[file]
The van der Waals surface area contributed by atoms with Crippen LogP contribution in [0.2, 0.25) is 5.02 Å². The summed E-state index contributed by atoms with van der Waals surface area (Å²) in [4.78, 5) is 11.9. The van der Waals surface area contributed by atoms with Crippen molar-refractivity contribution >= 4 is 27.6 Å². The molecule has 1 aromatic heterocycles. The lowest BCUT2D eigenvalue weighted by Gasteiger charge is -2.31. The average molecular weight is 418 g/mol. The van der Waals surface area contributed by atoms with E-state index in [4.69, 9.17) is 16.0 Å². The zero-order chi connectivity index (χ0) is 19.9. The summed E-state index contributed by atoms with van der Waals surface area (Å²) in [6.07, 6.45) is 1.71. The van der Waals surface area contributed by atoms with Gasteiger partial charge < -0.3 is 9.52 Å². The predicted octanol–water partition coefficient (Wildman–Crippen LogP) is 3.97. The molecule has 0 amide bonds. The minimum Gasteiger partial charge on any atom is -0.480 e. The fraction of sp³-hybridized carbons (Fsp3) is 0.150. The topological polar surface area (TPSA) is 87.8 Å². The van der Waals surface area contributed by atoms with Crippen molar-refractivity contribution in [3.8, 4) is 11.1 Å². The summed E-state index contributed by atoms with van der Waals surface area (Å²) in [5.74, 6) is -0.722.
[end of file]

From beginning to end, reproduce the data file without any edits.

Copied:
The van der Waals surface area contributed by atoms with Crippen LogP contribution in [0.2, 0.25) is 5.02 Å². The summed E-state index contributed by atoms with van der Waals surface area (Å²) in [4.78, 5) is 11.9. The van der Waals surface area contributed by atoms with Crippen molar-refractivity contribution >= 4 is 27.6 Å². The molecule has 1 aromatic heterocycles. The lowest BCUT2D eigenvalue weighted by Gasteiger charge is -2.31. The average molecular weight is 418 g/mol. The van der Waals surface area contributed by atoms with E-state index in [4.69, 9.17) is 16.0 Å². The zero-order chi connectivity index (χ0) is 19.9. The summed E-state index contributed by atoms with van der Waals surface area (Å²) in [6.07, 6.45) is 1.71. The van der Waals surface area contributed by atoms with Gasteiger partial charge < -0.3 is 9.52 Å². The predicted octanol–water partition coefficient (Wildman–Crippen LogP) is 3.97. The molecule has 0 amide bonds. The minimum Gasteiger partial charge on any atom is -0.480 e. The fraction of sp³-hybridized carbons (Fsp3) is 0.150. The topological polar surface area (TPSA) is 87.8 Å². The van der Waals surface area contributed by atoms with Crippen molar-refractivity contribution in [3.8, 4) is 11.1 Å². The summed E-state index contributed by atoms with van der Waals surface area (Å²) in [5.74, 6) is -0.722.